Expert advice

Dec 28, 2015,14.42 IST

This is how CY2016 will pan out

Amit Trivedi

This is again that time of the year when the business and investment world considers doing the following:

1.Looking back at the year gone by
2.Preparing a list of resolutions for the coming year
3.Predicting what lies in store in the coming year

Let us also indulge into the same exercise. Here are my predictions for 2016:
1.The year will end on 31st December
2.In all likelihood, by December, we will still have seven days in a week

Well, if you expect absolutely correct predictions, I cannot do better than this. However, if you want to take certain actions for a better future or to achieve certain objectives, it is important to understand that the future is uncertain. The best of the forecasters cannot be right 100% of time.

As I have written in my book “Riding The Roller Coaster – Lessons from financial market cycles we repeatedly forget”, “The only thing I cannot predict is the future.” I believe, forecasting correctly is an extremely difficult and a low-probability task. Still, that seems to be the favourite pastime of many.

People often equate expertise with the ability to see the future. We respect the “visionaries” – those who can visualize (the future). Hence, when people want to know the future, they turn to the experts. However, the experts are also humans and they also suffer from similar biases.

One of the prime examples of inability of forecasting came from a renowned institution, International Monetary Fund (IMF). In the World Economic Outlook published by IMF in October 2007, it said, “In advanced economies, deep recessions have almost disappeared in the post-World War II period …”. The timing could not have been better.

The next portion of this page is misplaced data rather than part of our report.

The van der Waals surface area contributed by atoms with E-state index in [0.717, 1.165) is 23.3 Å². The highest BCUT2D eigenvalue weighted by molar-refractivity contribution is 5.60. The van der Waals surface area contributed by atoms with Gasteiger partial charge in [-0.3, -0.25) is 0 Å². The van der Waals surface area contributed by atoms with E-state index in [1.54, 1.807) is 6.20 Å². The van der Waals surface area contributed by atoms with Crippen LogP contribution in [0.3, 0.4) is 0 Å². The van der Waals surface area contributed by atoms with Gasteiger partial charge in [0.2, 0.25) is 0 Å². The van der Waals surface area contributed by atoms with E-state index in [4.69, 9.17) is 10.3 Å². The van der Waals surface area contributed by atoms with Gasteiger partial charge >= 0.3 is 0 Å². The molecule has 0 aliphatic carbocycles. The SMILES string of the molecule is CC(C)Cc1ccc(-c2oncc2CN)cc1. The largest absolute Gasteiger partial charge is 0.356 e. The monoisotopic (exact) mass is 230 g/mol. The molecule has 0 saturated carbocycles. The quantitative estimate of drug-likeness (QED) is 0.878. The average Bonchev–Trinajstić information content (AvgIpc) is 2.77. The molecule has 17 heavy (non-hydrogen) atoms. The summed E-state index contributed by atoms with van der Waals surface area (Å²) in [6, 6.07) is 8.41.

The idea is not to point out the mistake of such a reputed institution or the smart and intelligent people working there. These are brilliant people and we are not trying to belittle them. However, the fallibility of these experts is there for all to see. Does it mean, these people have no expertise? Well, not really. They are experts, but they cannot always forecast future correctly. What the experts can do is to consider more scenarios and prepare themselves for (1) taking the advantage of opportunities, while (2) reducing the potential damage from any adverse event.

Let us also understand that often the forecast is a simple extrapolation of the recent past. This was evident when some refused to believe in 2012 that gold prices can ever come down. Similar tales are prevalent at different points in time with different assets. However, at that time, many forget that asset price movements are cyclical and what goes up comes down and vice versa.

A combination of extrapolation of the past and forgetting the cyclicality result into the forecast turning wrong when the events take a ‘U’ turn.

If something continues to go up, people tend to accept that as the reality and extrapolate the prices to continue the run up. History suggests that this is not true. And the forecast based on extrapolation turns out to be incorrect.

Please remember to take all the forecasts with a pinch of salt. Check the assumptions that the forecasters have made to arrive at these forecast.
In the end, my forecast for 2016 is that many would still continue to make forecasts and many among the forecasters would be wrong. However, I cannot predict correctly, who among them would be right or wrong.

Prepare, don’t predict – would be my advice for the future.

The author runs Karmayog Knowledge Academy. Views expressed here are his personal views. He can be reached at
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